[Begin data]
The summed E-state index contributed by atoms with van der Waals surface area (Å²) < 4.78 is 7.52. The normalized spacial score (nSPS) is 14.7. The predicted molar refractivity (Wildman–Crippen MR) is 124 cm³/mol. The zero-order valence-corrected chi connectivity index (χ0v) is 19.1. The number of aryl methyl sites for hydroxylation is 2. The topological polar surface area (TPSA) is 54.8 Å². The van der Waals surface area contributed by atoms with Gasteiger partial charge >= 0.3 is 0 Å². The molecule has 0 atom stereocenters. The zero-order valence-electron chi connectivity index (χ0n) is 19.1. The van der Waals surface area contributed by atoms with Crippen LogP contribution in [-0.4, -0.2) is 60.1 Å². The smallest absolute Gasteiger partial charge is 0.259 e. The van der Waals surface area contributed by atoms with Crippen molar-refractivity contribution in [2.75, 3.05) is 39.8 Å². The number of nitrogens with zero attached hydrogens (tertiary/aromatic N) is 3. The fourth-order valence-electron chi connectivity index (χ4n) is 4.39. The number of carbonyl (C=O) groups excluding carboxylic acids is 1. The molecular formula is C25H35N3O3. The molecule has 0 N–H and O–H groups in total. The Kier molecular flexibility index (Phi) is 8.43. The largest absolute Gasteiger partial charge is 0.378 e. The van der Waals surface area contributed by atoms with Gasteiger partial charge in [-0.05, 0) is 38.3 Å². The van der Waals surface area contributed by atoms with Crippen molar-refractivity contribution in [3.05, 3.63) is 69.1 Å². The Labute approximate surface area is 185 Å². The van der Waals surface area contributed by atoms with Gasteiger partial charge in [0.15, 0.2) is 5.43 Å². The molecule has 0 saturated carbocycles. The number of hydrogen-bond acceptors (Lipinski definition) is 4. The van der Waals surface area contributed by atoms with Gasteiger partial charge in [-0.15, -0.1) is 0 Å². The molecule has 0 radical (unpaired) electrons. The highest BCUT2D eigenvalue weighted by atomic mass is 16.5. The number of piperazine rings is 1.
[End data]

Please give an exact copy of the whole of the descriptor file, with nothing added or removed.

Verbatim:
The summed E-state index contributed by atoms with van der Waals surface area (Å²) < 4.78 is 7.52. The normalized spacial score (nSPS) is 14.7. The predicted molar refractivity (Wildman–Crippen MR) is 124 cm³/mol. The zero-order valence-corrected chi connectivity index (χ0v) is 19.1. The number of aryl methyl sites for hydroxylation is 2. The topological polar surface area (TPSA) is 54.8 Å². The van der Waals surface area contributed by atoms with Gasteiger partial charge >= 0.3 is 0 Å². The molecule has 0 atom stereocenters. The zero-order valence-electron chi connectivity index (χ0n) is 19.1. The van der Waals surface area contributed by atoms with Crippen LogP contribution in [-0.4, -0.2) is 60.1 Å². The smallest absolute Gasteiger partial charge is 0.259 e. The van der Waals surface area contributed by atoms with Crippen molar-refractivity contribution in [2.75, 3.05) is 39.8 Å². The number of nitrogens with zero attached hydrogens (tertiary/aromatic N) is 3. The fourth-order valence-electron chi connectivity index (χ4n) is 4.39. The number of carbonyl (C=O) groups excluding carboxylic acids is 1. The molecular formula is C25H35N3O3. The molecule has 0 N–H and O–H groups in total. The Kier molecular flexibility index (Phi) is 8.43. The largest absolute Gasteiger partial charge is 0.378 e. The van der Waals surface area contributed by atoms with Gasteiger partial charge in [-0.05, 0) is 38.3 Å². The van der Waals surface area contributed by atoms with Crippen molar-refractivity contribution in [3.05, 3.63) is 69.1 Å². The Labute approximate surface area is 185 Å². The van der Waals surface area contributed by atoms with Gasteiger partial charge in [0.15, 0.2) is 5.43 Å². The molecule has 0 saturated carbocycles. The number of hydrogen-bond acceptors (Lipinski definition) is 4. The van der Waals surface area contributed by atoms with Gasteiger partial charge in [-0.15, -0.1) is 0 Å². The molecule has 0 radical (unpaired) electrons. The highest BCUT2D eigenvalue weighted by atomic mass is 16.5. The number of piperazine rings is 1.